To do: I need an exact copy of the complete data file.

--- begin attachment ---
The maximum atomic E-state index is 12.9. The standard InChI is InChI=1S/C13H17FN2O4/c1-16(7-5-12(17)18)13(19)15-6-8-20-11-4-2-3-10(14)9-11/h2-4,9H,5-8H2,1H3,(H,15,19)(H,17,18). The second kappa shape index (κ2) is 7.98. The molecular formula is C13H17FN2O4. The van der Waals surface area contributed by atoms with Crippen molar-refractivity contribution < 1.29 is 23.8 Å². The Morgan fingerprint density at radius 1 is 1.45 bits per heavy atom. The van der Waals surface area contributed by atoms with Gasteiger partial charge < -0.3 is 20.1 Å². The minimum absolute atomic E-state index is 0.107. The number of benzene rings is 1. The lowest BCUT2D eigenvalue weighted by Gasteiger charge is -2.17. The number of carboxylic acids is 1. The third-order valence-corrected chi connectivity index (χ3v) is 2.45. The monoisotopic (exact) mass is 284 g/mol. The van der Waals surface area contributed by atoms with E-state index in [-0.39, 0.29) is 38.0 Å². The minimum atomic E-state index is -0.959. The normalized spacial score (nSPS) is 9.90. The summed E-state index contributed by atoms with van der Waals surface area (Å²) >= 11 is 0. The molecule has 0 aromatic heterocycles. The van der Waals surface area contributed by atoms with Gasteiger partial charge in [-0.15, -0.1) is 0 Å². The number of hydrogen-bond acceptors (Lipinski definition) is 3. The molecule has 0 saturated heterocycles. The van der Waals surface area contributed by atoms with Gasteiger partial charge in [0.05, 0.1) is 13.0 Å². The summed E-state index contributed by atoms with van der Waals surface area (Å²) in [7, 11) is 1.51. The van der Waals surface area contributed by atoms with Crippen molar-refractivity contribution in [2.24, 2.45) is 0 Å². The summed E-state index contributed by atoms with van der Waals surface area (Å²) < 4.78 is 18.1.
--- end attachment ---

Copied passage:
The maximum atomic E-state index is 12.9. The standard InChI is InChI=1S/C13H17FN2O4/c1-16(7-5-12(17)18)13(19)15-6-8-20-11-4-2-3-10(14)9-11/h2-4,9H,5-8H2,1H3,(H,15,19)(H,17,18). The second kappa shape index (κ2) is 7.98. The molecular formula is C13H17FN2O4. The van der Waals surface area contributed by atoms with Crippen molar-refractivity contribution < 1.29 is 23.8 Å². The Morgan fingerprint density at radius 1 is 1.45 bits per heavy atom. The van der Waals surface area contributed by atoms with Gasteiger partial charge < -0.3 is 20.1 Å². The minimum absolute atomic E-state index is 0.107. The number of benzene rings is 1. The lowest BCUT2D eigenvalue weighted by Gasteiger charge is -2.17. The number of carboxylic acids is 1. The third-order valence-corrected chi connectivity index (χ3v) is 2.45. The monoisotopic (exact) mass is 284 g/mol. The van der Waals surface area contributed by atoms with E-state index in [-0.39, 0.29) is 38.0 Å². The minimum atomic E-state index is -0.959. The normalized spacial score (nSPS) is 9.90. The summed E-state index contributed by atoms with van der Waals surface area (Å²) >= 11 is 0. The molecule has 0 aromatic heterocycles. The van der Waals surface area contributed by atoms with Gasteiger partial charge in [-0.15, -0.1) is 0 Å². The number of hydrogen-bond acceptors (Lipinski definition) is 3. The molecule has 0 saturated heterocycles. The van der Waals surface area contributed by atoms with Gasteiger partial charge in [0.05, 0.1) is 13.0 Å². The summed E-state index contributed by atoms with van der Waals surface area (Å²) in [7, 11) is 1.51. The van der Waals surface area contributed by atoms with Crippen molar-refractivity contribution in [2.24, 2.45) is 0 Å². The summed E-state index contributed by atoms with van der Waals surface area (Å²) < 4.78 is 18.1.